treasurer; Ann Bridges, chap chaplain;
lain; chaplain; Kathy Zych, corresponding

of the
Why not give a portrait for Christmas. Its a
personal gift that keeps on giving.
Roy N. Green Inc.
Advertise
It's good business.

secretary; and Jean Joel and
Mary Jane Bowles, editors.

Page 13



:, The Florida Alligator, Tuesday, December 5, 1967

Page 14

Albert The Alligator:
UFs Fighting-est Gator

By CLIFF SCHULMAN
Alligator Sports Writer
The immaculately dressed young man walked
slowly toward the cage of Albert, the UFs number
one fighting gator.
Perhaps another dastardly plot to assassinate or
gator-nap the much harassed Albert was afoot.
As the young man reached the cage he stooped,
as if trying to find the esteemed ruler of Gator Gatorland
land Gatorland in the darkness.
Spying his prey, the man approached the victim,
stooped close to the wire surrounding the cage
and said,
Hey Albert, whats the scoop on the Florida-
Miami game?
The deadly snout of Albert rose above the sur surface
face surface of the water and opened wide to reveal row
upon row of white, marshmellow coated teeth.
Try Florida by nine, Bob, spoke the enlightened
reptile.
Oh, by the way, Marshall Jones wears Army
boots, and the snout disappeared beneath the dark
waters.
The inquisitor scribbled furiously in a small
black book.
This Twilight Zone type occurence has taken
place at the University for four years, because
RobertLe Brec talks to alligators.
Albert is the only alligator Ive talked to that

40 r. aHI .jni
gam w| hb jhb hihhea htJHgSK a JB&HEH
>M 'WEEsSk 'IPS
j-' ,> Bj^Hl
INTRAM UPAIS \ til"'
MM Hf na*
jBHHHnHHiBiiBHifI -.. I
dHRB'
INTRAMURAL BUS
Coleman and Mark Brown, directors of Miller-Brown Motors, present keys to the Intra Intramural
mural Intramural Board of Directors, Frank Silow, Herbert Hart, and Ray Rollyson. This bus will
be used by the Intramural Department in their many sponsored activities. The various
clubs of the Department will use the bus to make trips to other campuses in the state
for competition.

Wismer Dies
NEW YORK (UPI) Harry
Wismer, former sports broad broadcaster
caster broadcaster and colorful former
. owner of the New York Titans
football team, died today at Le Lenox
nox Lenox Hill Hospital. He was 54.
Wismer was instrumental in
the formation of the American
Football League in 1960 after a
long career as a sports
broadcaster.
Before he purchased the Ti Titans
tans Titans as a charter member of
the AFL, he also had held stock
in the Washington Redskins of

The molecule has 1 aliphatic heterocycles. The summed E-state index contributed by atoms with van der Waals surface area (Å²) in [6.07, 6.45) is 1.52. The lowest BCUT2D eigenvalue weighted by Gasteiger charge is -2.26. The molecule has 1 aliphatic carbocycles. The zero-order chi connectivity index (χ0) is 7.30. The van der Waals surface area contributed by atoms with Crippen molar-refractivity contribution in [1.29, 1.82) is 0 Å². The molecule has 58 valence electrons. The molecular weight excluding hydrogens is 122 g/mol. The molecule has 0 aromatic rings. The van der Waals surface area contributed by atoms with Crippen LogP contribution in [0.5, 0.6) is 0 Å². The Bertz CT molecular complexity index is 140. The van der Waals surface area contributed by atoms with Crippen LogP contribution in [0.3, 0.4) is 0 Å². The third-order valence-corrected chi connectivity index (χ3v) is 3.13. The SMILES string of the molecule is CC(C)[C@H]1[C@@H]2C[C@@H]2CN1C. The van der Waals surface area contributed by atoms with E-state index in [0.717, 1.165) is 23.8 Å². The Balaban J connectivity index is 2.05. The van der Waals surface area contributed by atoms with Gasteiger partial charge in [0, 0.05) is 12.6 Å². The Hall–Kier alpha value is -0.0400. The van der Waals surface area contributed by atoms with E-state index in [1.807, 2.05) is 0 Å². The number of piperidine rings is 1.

the established rival National
Football League and helped or organize
ganize organize a syndicate in 1948 that
bought the Detroit Lions fran franchise.
chise. franchise.
The Titans floundered at the
bottom of the standings, how however,
ever, however, and had trouble competing
with the crosstown rivals, the
Giants of the NFL.
When Wismer sold the club to
Sonny Werblin in 1963, it was
bankrupt. The new owner changed
the name of the Jets to help
rid the club of its last place
image.
Wismer boradcast sports for
23 years, working for indepen independent
dent independent stations, the American
Broadcasting Company and the
National Broadcasting Company.

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makes football predictions though, Le Brec said.
Alberts success as a fearless forecaster has
been proved by his four year average of over
.790 out of a possible 1.000.
Alberts speaking ability was made known nation nationally
ally nationally when Le Brec appeared on the television show
Jeopardy last year.
At the beginning of the show they asked me
what I did at the University, Le Brec said.
I told them I talk to an alligator.
They thought I was nuts, but I did win SSOO
on the show, so I wasnt too crazy.
Alberts prediction dont just come off the top
of his snout though. Careful research goes into
each selection. Le Brec supplies Albert with all
the football magazines and newspapers needed for
study.
The only problem is Albert doesnt read, so
I have to read to him,Le Brec said.
It seems odd to me that an alligator that talks
so well cant read.
Its kind of crazy when you think about it.
The ability to speak to alligators didnt come
naturally to Le Brec. He had to learn the hard
way.
You see, I was the only survivor of a plane
crash in the swamps of South America while still
a baby. I was taken in and raised by a family of
alligators. And you know the old saying, 'When
in Rome